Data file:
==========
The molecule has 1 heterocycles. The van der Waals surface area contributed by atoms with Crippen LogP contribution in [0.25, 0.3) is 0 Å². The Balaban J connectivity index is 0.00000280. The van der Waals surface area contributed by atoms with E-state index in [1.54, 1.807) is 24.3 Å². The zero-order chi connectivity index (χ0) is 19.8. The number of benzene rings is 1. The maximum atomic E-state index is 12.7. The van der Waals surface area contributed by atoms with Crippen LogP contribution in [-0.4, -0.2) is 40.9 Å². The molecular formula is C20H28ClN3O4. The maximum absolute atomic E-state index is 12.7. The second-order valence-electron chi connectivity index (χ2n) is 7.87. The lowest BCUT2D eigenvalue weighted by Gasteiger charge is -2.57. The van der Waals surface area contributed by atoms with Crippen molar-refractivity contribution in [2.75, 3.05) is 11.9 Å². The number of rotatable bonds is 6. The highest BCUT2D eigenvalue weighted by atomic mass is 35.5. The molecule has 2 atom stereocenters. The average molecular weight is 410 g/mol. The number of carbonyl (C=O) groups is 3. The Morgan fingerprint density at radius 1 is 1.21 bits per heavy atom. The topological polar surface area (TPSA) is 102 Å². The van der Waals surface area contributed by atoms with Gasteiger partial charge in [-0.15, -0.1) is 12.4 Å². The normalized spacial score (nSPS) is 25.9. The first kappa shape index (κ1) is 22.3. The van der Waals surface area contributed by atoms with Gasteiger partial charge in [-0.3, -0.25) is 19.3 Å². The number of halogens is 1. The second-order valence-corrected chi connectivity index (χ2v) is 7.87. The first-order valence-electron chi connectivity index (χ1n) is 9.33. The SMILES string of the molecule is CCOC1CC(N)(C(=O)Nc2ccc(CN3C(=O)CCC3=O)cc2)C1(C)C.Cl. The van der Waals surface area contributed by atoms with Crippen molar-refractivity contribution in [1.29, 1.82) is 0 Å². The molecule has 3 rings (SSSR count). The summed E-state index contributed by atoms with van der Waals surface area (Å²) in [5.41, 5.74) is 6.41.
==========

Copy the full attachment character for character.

The molecule has 1 heterocycles. The van der Waals surface area contributed by atoms with Crippen LogP contribution in [0.25, 0.3) is 0 Å². The Balaban J connectivity index is 0.00000280. The van der Waals surface area contributed by atoms with E-state index in [1.54, 1.807) is 24.3 Å². The zero-order chi connectivity index (χ0) is 19.8. The number of benzene rings is 1. The maximum atomic E-state index is 12.7. The van der Waals surface area contributed by atoms with Crippen LogP contribution in [-0.4, -0.2) is 40.9 Å². The molecular formula is C20H28ClN3O4. The maximum absolute atomic E-state index is 12.7. The second-order valence-electron chi connectivity index (χ2n) is 7.87. The lowest BCUT2D eigenvalue weighted by Gasteiger charge is -2.57. The van der Waals surface area contributed by atoms with Crippen molar-refractivity contribution in [2.75, 3.05) is 11.9 Å². The number of rotatable bonds is 6. The highest BCUT2D eigenvalue weighted by atomic mass is 35.5. The molecule has 2 atom stereocenters. The average molecular weight is 410 g/mol. The number of carbonyl (C=O) groups is 3. The Morgan fingerprint density at radius 1 is 1.21 bits per heavy atom. The topological polar surface area (TPSA) is 102 Å². The van der Waals surface area contributed by atoms with Gasteiger partial charge in [-0.15, -0.1) is 12.4 Å². The normalized spacial score (nSPS) is 25.9. The first kappa shape index (κ1) is 22.3. The van der Waals surface area contributed by atoms with Gasteiger partial charge in [-0.3, -0.25) is 19.3 Å². The number of halogens is 1. The second-order valence-corrected chi connectivity index (χ2v) is 7.87. The first-order valence-electron chi connectivity index (χ1n) is 9.33. The SMILES string of the molecule is CCOC1CC(N)(C(=O)Nc2ccc(CN3C(=O)CCC3=O)cc2)C1(C)C.Cl. The van der Waals surface area contributed by atoms with Crippen molar-refractivity contribution in [1.29, 1.82) is 0 Å². The molecule has 3 rings (SSSR count). The summed E-state index contributed by atoms with van der Waals surface area (Å²) in [5.41, 5.74) is 6.41.